Getting the most out of viewings
Use Rightmove to find out as much as you can about a property you like using the photographs, floorplans, virtual tours, online brochures and local information that is available with most descriptions. All of this information will help you make a decision but viewing the property is critical. As soon as you have found a property that is of interest, book a viewing with the agent.
Depending on the agent and the service that’s being used, the agent may host the viewing for you but it could be the vendor instead that conduct the viewing.
Different types of viewings
Direct Vendor viewings:
- If the vendor is conducting the viewing themselves, don’t forget that this is their home. As you are being shown around ask if you want to open doors and wardrobes etc, or take photographs and check about taking off shoes when you go in.
- Most vendors are emotionally engaged with their property and may want to sell the property to someone that they think will appreciate it. Making a good impression will, therefore, help in the negotiations if you like the property.
- One of the advantages of being shown around by the vendor is that they probably know the property best and any of its idiosyncrasies, so it’s a good opportunity to ask questions.
- Sometimes vendors can be over-enthusiastic about their property which can be time-consuming if you have decided it is not of interest. Think in advance how to conclude the viewing politely if you’ve seen enough.
- It’s easier to be direct in your feedback when viewing with an agent as it isn’t their home and so they’ll summarise your feedback in a professional way back to the vendor.
- If the agent has more than one property of interest, you should be able to see them all in one go.
- Spending time with the agent gives you the chance to use their knowledge.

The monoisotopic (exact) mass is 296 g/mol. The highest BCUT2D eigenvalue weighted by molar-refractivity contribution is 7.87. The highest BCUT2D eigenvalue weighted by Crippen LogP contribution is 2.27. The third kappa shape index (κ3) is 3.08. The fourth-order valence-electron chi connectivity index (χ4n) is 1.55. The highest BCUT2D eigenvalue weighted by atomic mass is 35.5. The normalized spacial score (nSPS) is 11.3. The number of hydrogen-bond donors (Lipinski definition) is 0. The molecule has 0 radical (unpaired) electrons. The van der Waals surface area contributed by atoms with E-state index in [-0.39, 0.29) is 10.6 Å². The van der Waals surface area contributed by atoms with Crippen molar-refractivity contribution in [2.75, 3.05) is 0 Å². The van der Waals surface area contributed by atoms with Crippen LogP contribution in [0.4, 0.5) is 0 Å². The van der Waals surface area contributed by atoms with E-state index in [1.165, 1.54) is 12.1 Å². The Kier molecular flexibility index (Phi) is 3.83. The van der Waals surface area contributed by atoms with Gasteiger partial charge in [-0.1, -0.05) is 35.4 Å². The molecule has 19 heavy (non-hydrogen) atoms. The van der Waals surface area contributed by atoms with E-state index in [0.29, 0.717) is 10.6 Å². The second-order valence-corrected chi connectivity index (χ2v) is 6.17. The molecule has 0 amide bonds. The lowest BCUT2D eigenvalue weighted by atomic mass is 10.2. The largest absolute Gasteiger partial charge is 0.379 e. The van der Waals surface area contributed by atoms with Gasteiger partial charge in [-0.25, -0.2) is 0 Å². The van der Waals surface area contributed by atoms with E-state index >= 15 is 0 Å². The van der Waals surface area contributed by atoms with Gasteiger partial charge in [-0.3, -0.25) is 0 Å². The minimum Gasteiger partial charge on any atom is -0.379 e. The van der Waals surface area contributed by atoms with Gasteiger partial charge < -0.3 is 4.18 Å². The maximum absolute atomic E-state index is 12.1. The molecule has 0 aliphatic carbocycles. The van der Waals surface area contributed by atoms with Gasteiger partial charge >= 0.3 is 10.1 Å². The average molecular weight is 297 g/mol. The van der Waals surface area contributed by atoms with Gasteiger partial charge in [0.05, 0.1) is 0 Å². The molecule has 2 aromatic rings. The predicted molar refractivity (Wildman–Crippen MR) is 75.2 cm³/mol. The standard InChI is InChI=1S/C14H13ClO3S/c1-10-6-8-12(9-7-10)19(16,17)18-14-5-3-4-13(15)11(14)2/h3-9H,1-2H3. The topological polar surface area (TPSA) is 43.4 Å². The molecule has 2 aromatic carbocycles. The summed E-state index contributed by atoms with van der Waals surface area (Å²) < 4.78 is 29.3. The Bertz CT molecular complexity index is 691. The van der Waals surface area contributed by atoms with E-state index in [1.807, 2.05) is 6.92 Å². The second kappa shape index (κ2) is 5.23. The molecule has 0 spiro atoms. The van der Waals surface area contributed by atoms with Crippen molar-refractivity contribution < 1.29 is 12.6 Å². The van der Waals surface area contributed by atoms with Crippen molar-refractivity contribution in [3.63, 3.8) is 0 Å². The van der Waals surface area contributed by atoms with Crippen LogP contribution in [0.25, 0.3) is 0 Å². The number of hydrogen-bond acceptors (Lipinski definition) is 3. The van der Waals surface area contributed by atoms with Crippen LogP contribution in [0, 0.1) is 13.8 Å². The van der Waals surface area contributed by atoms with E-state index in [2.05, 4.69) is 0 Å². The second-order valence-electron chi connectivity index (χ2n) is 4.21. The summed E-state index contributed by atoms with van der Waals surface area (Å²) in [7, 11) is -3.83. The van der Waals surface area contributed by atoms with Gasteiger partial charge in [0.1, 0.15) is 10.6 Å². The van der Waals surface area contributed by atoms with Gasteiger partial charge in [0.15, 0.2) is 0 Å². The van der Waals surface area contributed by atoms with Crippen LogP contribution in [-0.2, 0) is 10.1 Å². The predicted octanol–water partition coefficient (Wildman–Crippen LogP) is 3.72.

Open House Viewings:
- The property will be available to view for a set period of time and any interested buyer can go and have a look around.
- Vendors like open house viewings as they often create competition between buyers. If you’re a buyer in this situation, be careful not to get carried away trying to outbid the competition.
- Because you can often show yourself around, rather than being given ‘the tour’, when you’ve seen enough you can just leave.
What to look for on viewings
It makes sense to view any prospective property, where possible, at least twice. The first time you view a property you’re likely to get an instinctive ‘feel’ for what is on offer and whether it could suit your needs. The second and third time around is then often more about thinking through the practicalities. You made need to visit more times, to make sure you are comfortable with your decision.
A few things to consider are:
- Try and view the property at different times of the day. It might be very different at night or when all of the neighbours are at home or if you are close to a busy road or train line.
- You are generally not going to be buying the contents of a property, so if it’s beautifully furnished, try to imagine it without the vendors’ belongings so you don’t end up buying into the lifestyle which is not for sale.
- If you are viewing a property and it is empty, lying on the floor can give you a good sense of how big your furniture really is.
- Some developments will use smaller furniture to make rooms look bigger, take a tape measure to make sure that your furniture will fit.
- Use all of your senses. You can often smell damp before you can see it and the smell of good coffee might just be covering up something else!
- Find out what’s behind any locked doors.
- Check that all the doors are there as they’re sometimes removed to increase the sense of space!
- Fireplaces are often a compelling feature. Check that they are working and when they were last serviced or the chimneys swept.
- If the property was previously rented, ask for copies of all the safety certificates.
- Be realistic. Purchasing is often a case of how you make your compromises. Walking through the door looking for perfection might leave you disappointed.
- If there are gardens or terraces, double check who is entitled to use them and who is responsible for maintaining them. Whilst a communal garden may seem less attractive initially, the building owner may maintain it for you.
- Many buildings will be restricted as to what media can or cannot be installed (satellite TV for example). Check what arrangements are available and who the current provider is.